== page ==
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Idaho Granted Injunction in Nation’s First Title IX Lawsuit to Protect Women’s Opportunities in Education

Release from Idaho State Office of the Attorney General Raúl R. Labrador
June 16, 2024

BOISE – A federal judge in the U.S. District Court for the Western District of Louisiana has sided with Attorney General Raúl Labrador and the attorneys general from Louisiana, Montana, and Mississippi, issuing a preliminary injunction against the new Title IX rules pushed by President Biden’s Department of Education. The new rules misinterpret Title IX’s ban on sex discrimination and would now require schools to allow students access to bathrooms and locker rooms inconsistent with their sex. The new rules were scheduled to take effect August 1st.


This preliminary injunction applies to the states of Louisiana, Mississippi, Montana, and Idaho and prevents the new rules from going into effect pending further review by the district court.

“I am grateful for this first-in-the-nation injunction on the Title IX rules, and that Idaho girls and women will be protected,” said Attorney General Labrador.  “The new definition of discrimination that includes gender identity would have a profound impact on the advancements Title IX has made for girls and women in our society. With a single act, the Biden Administration threatened decades of progress and opportunities for females and jeopardized their rights to safety and access within our education system.  This is a tremendous victory, and we are confident we will continue to prevail in court.”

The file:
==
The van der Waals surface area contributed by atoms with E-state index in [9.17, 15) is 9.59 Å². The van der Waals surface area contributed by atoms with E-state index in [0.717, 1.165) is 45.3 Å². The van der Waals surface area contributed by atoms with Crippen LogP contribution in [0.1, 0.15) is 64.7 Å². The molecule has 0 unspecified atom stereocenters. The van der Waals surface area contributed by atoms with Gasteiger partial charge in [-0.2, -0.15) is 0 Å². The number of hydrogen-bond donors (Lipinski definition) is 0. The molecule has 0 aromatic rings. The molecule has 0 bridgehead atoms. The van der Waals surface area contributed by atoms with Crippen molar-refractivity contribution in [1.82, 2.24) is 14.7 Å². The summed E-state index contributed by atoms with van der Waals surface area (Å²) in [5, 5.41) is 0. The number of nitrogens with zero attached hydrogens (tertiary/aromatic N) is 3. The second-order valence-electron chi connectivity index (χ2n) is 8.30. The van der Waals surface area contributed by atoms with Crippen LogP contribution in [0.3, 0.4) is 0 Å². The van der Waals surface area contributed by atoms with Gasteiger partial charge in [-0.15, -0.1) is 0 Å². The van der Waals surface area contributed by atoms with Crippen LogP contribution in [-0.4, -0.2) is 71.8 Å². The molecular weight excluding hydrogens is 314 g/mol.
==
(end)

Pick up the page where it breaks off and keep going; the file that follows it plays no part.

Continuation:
Judge Terry Doughty issued the injunction Thursday, siding with plaintiff states, agreeing that the rules are unlawful.  In his ruling, Judge Doughty confirmed that the plaintiffs are likely to succeed in showing the rules violate Title IX, the First Amendment, and the Spending Clause of the U.S. Constitution.

These illegal new rules would apply burdensome requirements on nearly every school, college, and university in Idaho and across the nation. This would have deprived women and girls of the equal educational opportunities they struggled for decades to secure, and cost states billions of dollars to implement. The new rules would also violate First Amendment rights for students and teachers and could prompt Idaho school districts to lose Title IX funding, and likely face numerous lawsuits.


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